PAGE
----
Lhab Tshering has been in detention since 31st January. On that fateful day, he was caught with 64 packets of chewing tobacco (Baba khaini) at the Chunzom checkpoint. He didn’t have a receipt to prove that he possessed the khaini legally. So he was charged for smuggling tobacco under the Tobacco Control Act.
Yesterday, the Thimphu District Court, found Lhab Tshering guilty of smuggling tobacco, and sentenced him to jail for three years.
Lhab Tshering, a driver, had purchased the khaini on 26th January, while repairing his vehicle, a trailer, in Jaigaon, India. He had paid Nu 200 for the 64 packets of khaini, each of which contains 10 grams of tobacco.
In court, he argued that the tobacco was for personal consumption. And he pleaded that he was not aware of the tobacco ban, which had, in fact, been in effect for barely a month.
The Office of the Attorney General, his prosecutors, maintained that ignorance of the law is not a justifiable defense. They are right. But they went on to elaborate that the Tobacco Control Act was:
… enacted by the Parliament which is represented by the elected members of all the people in Bhutan. This is enough to state that he is part of law making process because he is also a voter who elected the member from his constituency and thus he is also represented in the parliament in the enactment of the Act.
Incredible! The OAG, in its convoluted way, seems to blame Lhab Tshering for passing the law that got him into trouble.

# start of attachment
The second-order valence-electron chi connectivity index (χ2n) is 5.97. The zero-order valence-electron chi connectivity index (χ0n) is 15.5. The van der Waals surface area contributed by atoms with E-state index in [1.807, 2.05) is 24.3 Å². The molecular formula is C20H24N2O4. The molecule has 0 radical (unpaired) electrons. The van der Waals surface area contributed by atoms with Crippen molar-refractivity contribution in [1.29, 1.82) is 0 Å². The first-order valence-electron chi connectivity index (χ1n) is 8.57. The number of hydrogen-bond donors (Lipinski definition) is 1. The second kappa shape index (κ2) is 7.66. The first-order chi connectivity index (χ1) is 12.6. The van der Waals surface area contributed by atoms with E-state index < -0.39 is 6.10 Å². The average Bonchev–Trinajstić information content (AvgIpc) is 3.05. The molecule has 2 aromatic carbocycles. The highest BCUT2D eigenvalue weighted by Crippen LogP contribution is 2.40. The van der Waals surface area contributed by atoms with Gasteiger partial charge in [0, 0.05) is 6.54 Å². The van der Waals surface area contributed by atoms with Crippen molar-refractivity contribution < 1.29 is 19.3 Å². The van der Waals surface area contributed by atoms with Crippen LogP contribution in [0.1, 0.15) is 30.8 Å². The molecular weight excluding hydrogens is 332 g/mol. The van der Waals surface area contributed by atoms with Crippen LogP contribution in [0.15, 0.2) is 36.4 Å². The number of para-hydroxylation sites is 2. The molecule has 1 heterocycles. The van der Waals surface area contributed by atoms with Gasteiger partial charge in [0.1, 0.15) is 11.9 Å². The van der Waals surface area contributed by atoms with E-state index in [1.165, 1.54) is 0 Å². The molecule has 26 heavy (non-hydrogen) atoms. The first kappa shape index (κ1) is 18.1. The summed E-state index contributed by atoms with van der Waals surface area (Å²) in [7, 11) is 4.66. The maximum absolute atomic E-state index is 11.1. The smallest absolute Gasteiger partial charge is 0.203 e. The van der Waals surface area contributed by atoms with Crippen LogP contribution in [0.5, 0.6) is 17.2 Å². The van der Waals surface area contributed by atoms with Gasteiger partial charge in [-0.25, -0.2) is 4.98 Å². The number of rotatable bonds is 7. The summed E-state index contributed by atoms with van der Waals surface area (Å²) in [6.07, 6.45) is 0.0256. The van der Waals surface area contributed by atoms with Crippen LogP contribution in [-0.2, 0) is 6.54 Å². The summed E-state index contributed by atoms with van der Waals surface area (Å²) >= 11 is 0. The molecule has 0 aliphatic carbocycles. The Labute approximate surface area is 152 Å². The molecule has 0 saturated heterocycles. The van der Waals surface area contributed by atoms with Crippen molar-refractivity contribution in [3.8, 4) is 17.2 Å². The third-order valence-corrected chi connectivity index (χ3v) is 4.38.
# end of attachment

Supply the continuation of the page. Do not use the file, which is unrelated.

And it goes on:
Okay, Lhab Tshering may have voted. (And if he did, he most probably voted for the DPT.) But he can’t be held responsible for the laws that his representatives make. That responsibility – especially for crafting laws that harass people instead of benefiting them – lies solely and squarely with his representatives in the Parliament.
Anyway, Lhab Tshering has been sent to jail. And he doesn’t know what to do. In fact, there’s almost nothing he can do.
But the question is: what can we do about it?
At the very least, we can pause and think about Lhab Tshering.
Think about Lhab Tshering, a fellow citizen. He’s being sent to jail for three whole years for possessing a mere 64 packets of khaini worth all of Nu 200.
Think about Lhab Tshering, the sole bread earner in his family. He earned Nu 7,000 a month as a driver. But since his detention, five months ago, he hasn’t received a salary. And he won’t be able to do so for the next three years.
Think about Lhab Tshering, the young husband and father. His wife is 20 years old. And his son is just two. They’ve had to leave their home in Khuruthang, and are now living with Aum Choden, Lhab Tshering’s distant relative, in Thimphu. Yangchen Lham, Lhab Tshering’s wife, has no money, so she and her son are completely dependent on Aum Choden.
Think about Lhab Tshering, Aum Passam’s only “capable” child. She lives in a bamboo shack in Patale, Tsirang, with two of her children, both teenagers. She does not own any land, and, until recently, was supported by her son, Lhab Tshering.
Think about Lhab Tshering, Tshering Lhamu’s and Phub Dorji’s older brother. Tshering is in Class 3, and Phub is in Class 5. They go to school in Khuruthang and, until recently, they lived with their brother, Phub Tshering. While undergoing trail, Phub Tshering has had to request his Aunty, Wangchuk Dema, a gardener at Ugyen Academy, to take care of Tshering Lhamu and Phub Dorji.
Think about Lhab Tshering, a young man, criminalized by the Tobacco Control Act, and ask yourself if there’s justice in that law.
Think about Lhab Tshering, your fellow citizen, and demand that his representatives in Parliament – and your own representatives – correct this injustice.